The way water is allocated in the future, and how we find a balance between competing industries, is vital to the Northern Territory (NT) and National economies. In order to achieve this, the fishing industry and Government require a more predictive and quantitative understanding of the role of river flows in driving fisheries productivity.
This project provides the first rigorous analysis of specific flow components that drive the productivity of the barramundi and mud crab fishery in the NT. We will quantify these relationships, test a range of water extraction scenarios and explore their impact on downstream fish populations and fisheries. This will contribute to informed decision-making about future water allocations and contribute to Government policies and strategies, particularly around the current northern Australia development agenda. This project directly addresses NT FRAB Priority 3.
Previous analyses show that barramundi (e.g. Robins et al 2005; Tanimoto et al. 2012) and mud crab catches (Meynecke et al. 2012) are positively related to coarse hydrological metrics (e.g. total wet season flows). However, the mechanisms driving these relationships remain speculative and it is difficult to determine the effects of specific flow management regimes. For example, it is currently unknown if dry season flows affect fisheries production, or if there are thresholds of wet season flows which alter fisheries productivity. This project will use new, innovative biochronological techniques to better quantify the relationship between hydrological variables and the productivity of barramundi and mud crab fisheries in the NT.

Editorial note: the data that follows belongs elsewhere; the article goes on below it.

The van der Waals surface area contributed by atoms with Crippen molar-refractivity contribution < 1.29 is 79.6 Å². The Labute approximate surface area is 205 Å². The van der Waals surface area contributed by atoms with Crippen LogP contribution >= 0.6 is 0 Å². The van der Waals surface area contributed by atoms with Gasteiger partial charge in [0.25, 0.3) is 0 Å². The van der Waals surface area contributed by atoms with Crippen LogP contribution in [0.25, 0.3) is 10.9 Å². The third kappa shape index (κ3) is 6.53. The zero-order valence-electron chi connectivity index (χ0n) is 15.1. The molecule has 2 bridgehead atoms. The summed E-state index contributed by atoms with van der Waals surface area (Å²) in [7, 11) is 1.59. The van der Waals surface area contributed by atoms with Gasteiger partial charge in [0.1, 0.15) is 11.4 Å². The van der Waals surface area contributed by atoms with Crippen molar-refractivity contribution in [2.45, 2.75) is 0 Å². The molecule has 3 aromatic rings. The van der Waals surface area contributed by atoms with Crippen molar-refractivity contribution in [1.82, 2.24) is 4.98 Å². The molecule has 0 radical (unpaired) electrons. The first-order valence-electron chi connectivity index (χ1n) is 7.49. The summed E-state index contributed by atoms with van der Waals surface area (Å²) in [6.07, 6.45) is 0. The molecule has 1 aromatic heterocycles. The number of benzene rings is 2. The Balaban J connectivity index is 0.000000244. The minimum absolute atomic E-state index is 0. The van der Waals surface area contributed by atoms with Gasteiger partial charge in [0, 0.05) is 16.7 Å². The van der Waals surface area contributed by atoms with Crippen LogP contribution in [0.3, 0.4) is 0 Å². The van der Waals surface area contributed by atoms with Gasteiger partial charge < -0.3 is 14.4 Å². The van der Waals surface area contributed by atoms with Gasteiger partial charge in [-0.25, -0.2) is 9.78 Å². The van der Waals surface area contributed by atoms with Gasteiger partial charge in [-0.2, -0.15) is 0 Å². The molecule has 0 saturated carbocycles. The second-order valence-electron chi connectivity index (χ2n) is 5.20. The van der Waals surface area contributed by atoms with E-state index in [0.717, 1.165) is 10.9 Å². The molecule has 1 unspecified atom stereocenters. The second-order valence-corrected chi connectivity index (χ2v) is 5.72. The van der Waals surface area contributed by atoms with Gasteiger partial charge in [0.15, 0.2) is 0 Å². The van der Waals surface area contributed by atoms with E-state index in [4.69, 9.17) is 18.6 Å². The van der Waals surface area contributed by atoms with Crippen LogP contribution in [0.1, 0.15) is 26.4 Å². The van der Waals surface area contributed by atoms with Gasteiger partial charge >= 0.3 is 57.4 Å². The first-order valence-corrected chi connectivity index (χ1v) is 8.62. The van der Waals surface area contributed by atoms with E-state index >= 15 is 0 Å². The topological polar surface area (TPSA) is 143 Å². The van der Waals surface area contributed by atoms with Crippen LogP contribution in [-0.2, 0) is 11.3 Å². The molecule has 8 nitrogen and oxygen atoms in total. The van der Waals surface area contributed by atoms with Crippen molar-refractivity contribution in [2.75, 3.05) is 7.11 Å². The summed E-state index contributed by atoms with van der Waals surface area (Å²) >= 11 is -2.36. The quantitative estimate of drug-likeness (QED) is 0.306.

The second component of the report describes an evaluation of the utility of gastric ossicles (calcified mouthparts) for direct age estimation in the Giant mud crab. Originally, we intended to use growth increments in gastric ossicles using the methods of Leland and Bucher (2017; FRDC 2014/011) to undertake analyses similar to those described above for Barramundi. However, we identified significant issues in the early stages of the project which raised concerns regarding the technique’s suitability for Giant mud crab and, potentially, other species of crustacean. In light of these concerns, the emphasis of this project component was shifted towards a comprehensive assessment of the use of gastric ossicles for direct ageing of Giant mud crab. Based on this assessment, we conclude that considerable further research on method validation is required before direct ageing of crustaceans is adopted in fishery research and monitoring. In the meantime, we caution against the use of this age estimation technique for crustaceans.